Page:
Just days after a Malawian gay couple was sentenced to 14 years’ jail with hard labour, two employees of the gay rights group in Zimbabwe were seized in a police swoop.

The Harare duo, now cooling their heels behind bars, are employees of the Gays and Lesbians Association of Zimbabwe (GALZ).

The Malawian ruling, not surprisingly, has attracted a round of condemnation from the international community.

In Kenya, it is a different scenario altogether as the Gays and Lesbians Coalition – Kenya (GALCK) have come out in the open to demand the protection of their rights. A fearless breed indeed, one may argue rather convincingly!

With all these new developments, many especially parents, are seething with rage since homosexuality was initially a hidden affair.

Evil and foreign

In as much as the boldness displayed by this group has won them a good number of admirers, others have tendered to differ for various reasons, not least of which is that it will be out of character for “God-fearing” Africans to legislate in favour of homosexual rights.

Lebanese author Khalil Gibran observed some years back that: “Humanity cannot change the will of God just as an astrologer cannot change the course of the stars”.

Thus, those with opposing views say homosexuals are trying to “corrupt” the ordained order.

African culture virtually detests homosexuality as a vice and anyone trying to root for its legalisation in statutes books and acceptance in the society is likely to be resisted.

Homosexuality is illegal in African countries, save for South Africa, Chad and Gabon. This mirrors the widespread homophobia within the continent, documented so clearly by statements made by Zimbabwe’s President Robert Mugabe, who refers to them as ‘worse than dogs and pigs’, and Malawi’s Bingu wa Mutharika, who terms the practice as evil and foreign.

Uganda nearly passed a legislation mandating death sentence for sodomists. Former presidents of Namibia Sam Nujoma and Kenya’s Daniel arap Moi were well known for their hard stance on homosexuals.

Azande warriors

Ironically, there are records indicating that homosexuality is not a Western import after all. Ancient examples of the boy marriage tradition among Azande warriors of Central Africa region and the gay sex at the court of the Kabaka (king) of the Buganda support this concept.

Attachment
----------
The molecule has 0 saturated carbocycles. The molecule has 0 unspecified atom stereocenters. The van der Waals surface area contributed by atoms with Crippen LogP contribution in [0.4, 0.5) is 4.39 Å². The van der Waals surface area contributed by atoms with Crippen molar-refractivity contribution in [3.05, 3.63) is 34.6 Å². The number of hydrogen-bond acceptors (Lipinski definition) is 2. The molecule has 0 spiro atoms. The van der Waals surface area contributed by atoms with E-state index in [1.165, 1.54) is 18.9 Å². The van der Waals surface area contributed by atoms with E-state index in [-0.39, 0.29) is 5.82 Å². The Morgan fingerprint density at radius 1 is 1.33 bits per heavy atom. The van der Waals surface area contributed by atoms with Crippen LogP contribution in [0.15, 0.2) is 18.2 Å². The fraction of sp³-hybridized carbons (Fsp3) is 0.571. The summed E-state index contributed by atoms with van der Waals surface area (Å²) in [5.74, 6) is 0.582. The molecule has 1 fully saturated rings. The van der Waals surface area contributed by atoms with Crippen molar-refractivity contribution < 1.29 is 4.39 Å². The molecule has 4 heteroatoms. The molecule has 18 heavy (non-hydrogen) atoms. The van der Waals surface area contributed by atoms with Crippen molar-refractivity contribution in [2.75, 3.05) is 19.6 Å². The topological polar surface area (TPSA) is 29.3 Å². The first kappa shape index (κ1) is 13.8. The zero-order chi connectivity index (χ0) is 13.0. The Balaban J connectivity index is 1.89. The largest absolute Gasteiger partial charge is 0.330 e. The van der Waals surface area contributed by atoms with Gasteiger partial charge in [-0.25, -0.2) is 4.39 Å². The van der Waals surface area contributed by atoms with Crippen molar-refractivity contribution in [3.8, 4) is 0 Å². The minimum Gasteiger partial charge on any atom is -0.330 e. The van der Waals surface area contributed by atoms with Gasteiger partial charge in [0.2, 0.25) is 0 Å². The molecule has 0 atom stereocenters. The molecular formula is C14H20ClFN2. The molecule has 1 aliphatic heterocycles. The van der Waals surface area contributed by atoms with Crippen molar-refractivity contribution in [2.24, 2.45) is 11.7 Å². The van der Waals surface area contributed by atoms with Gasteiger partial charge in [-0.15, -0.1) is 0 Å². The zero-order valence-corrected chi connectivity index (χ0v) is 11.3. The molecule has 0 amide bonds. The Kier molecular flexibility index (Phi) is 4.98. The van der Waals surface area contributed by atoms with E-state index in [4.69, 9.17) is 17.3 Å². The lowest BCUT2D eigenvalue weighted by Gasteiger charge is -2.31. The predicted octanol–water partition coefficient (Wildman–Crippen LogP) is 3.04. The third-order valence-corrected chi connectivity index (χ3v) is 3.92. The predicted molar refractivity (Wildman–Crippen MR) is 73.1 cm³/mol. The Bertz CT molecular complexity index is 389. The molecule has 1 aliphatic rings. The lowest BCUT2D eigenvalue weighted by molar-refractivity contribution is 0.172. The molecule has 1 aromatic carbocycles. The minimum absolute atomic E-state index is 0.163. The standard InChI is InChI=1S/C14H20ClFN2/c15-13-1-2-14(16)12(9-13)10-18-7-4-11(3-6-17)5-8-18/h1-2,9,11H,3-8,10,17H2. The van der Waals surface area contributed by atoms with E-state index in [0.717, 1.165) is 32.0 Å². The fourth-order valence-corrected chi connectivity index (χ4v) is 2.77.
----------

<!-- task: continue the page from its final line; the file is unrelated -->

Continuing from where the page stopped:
History has it that different wars within the continent would encourage homosexuality in the pre-colonial Africa since it brought men together.

Further evidence for the existence of homosexuality is that pre-colonial African ethnic groups ascribed tribal classifications to gay people.

Certain tribes in pre-colonial Burkina Faso and South Africa regarded lesbians as astrologers and traditional healers, while a number of tribal groups in Cameroon and Gabon believed homosexuality had a medicinal effect.

In pre-colonial Benin, homosexuality was viewed as a boyhood phase that males passed through and eventually grew out of according to Zimbabwean Standard newspaper.

The Egyptian Pharaoh Akhenaten and his lover Smenkhkare were also documented as male couple in history. Their homosexuality does not seem to have bothered Akhenaten’s contemporaries, but his challenge to the clergy brought his downfall.

Although there is no data to substantiate a genetic or biologic basis for same-sex attraction, homosexuals prefer the biological explanations of hormonal imbalance, sexual abuse, prenatal hormone defect or lack of bonding with a same-sex parent as this helps to generate greater tolerance and building their case for minority status.

This would mean homosexuals need counselling and acceptance as opposed to the harsh penalties like imprisonment that will lead them to further isolation. Denying them the opportunity to live the way they have to, is total deprivation of their rights as human beings.

This puts the ball squarely on the parents’ court who have, for a long time, failed to instil appropriate sex education in their children at home, leaving the burden to teachers and clerics. The place for sex education is the home setting. Within their own families, young people should be aptly instructed about the dignity, duty, and expression of love.

Hateful and intolerant